Justice John Isoho of the Federal High Court, Lagos, on Friday, granted Intels Nigeria Ltd’s application to be joined in a suit filed by Ladol Integrated Logistics Free Zone Enterprise and MCI FZE Yard Development Ltd.
The suit was filed against the President of the Federal Republic of Nigeria, the National Assembly, Federal Ministry of Transport and Attorney General of the Federation and seeks to restrain the passage and assent to the Bill for an Act to amend the oil and gas free zone.
The suit also seeks for an interim injunction restraining the defendants from enforcing the presidential directive that all oil and gas cargoes should be handled at Onne, Warri and Calabar ports, which were designated to handle such cargoes since 2006.
Justice Isoho granted the prayers on the grounds that the issues for determination touched directly on the business and financial interests of the company and it be joined in the same suit and its prayer as applied for by Associated Maritime Services, AMS.
It would be recalled that Ladol and MCI filed originating summons and vide a Motion Ex-parte brought before Justice Isoho and obtained an order of interim injunction on May 12.
The order not only restrained the passage of the Bill for an Act to amend the Oil and Gas Free Zone, it stopped the defendants from enforcing a presidential directive that all oil and gas cargoes be handled at Onne, Warri and Calabar ports.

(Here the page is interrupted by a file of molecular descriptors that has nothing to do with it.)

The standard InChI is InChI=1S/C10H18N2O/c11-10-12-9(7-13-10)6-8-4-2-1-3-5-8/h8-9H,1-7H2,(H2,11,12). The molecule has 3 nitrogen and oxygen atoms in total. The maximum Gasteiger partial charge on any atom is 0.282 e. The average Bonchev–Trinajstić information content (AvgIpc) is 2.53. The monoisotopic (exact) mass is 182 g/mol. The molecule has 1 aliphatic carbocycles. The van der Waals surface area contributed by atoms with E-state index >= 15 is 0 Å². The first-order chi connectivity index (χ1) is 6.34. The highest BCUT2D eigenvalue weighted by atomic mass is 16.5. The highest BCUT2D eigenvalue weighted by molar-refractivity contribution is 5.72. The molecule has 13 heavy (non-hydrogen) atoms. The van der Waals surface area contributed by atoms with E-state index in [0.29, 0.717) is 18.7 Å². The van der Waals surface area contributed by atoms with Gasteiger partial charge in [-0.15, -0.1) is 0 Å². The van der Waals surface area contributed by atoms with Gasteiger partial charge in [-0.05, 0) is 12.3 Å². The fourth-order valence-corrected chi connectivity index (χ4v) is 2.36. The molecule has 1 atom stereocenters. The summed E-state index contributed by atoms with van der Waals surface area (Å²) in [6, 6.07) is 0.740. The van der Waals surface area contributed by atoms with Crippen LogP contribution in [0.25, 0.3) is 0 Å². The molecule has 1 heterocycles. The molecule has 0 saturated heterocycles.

Former President Goodluck Jonathan in April, issued a directive that all oil and gas cargos should be handled at designated terminals just as the National Assembly forwarded the bill to amend the Oil and Gas Free Zone Act to the president for assent.
The two efforts irked some stakeholders in the maritime industry who saw the move as a design to put them out of business and to create an empire for a few stakeholders.
In reaction to the presidential directive, the maritime sector stakeholders have been up in arms kicking against the regulation.
According to the News Agency of Nigeria, NAN, the Nigeria Ports Authority and other government agencies have argued that concessions made in the bill were because of the risk of allowing private jetty operators to handle oil and gas cargo, because of the delicate nature of the business.
The legal tussles which have been on for the past seven months will continue as the case has been adjourned to Jan. 6, 2016.

READ ALSO  Middle Belt youths’ distance selves on vacation ultimatum to Igbos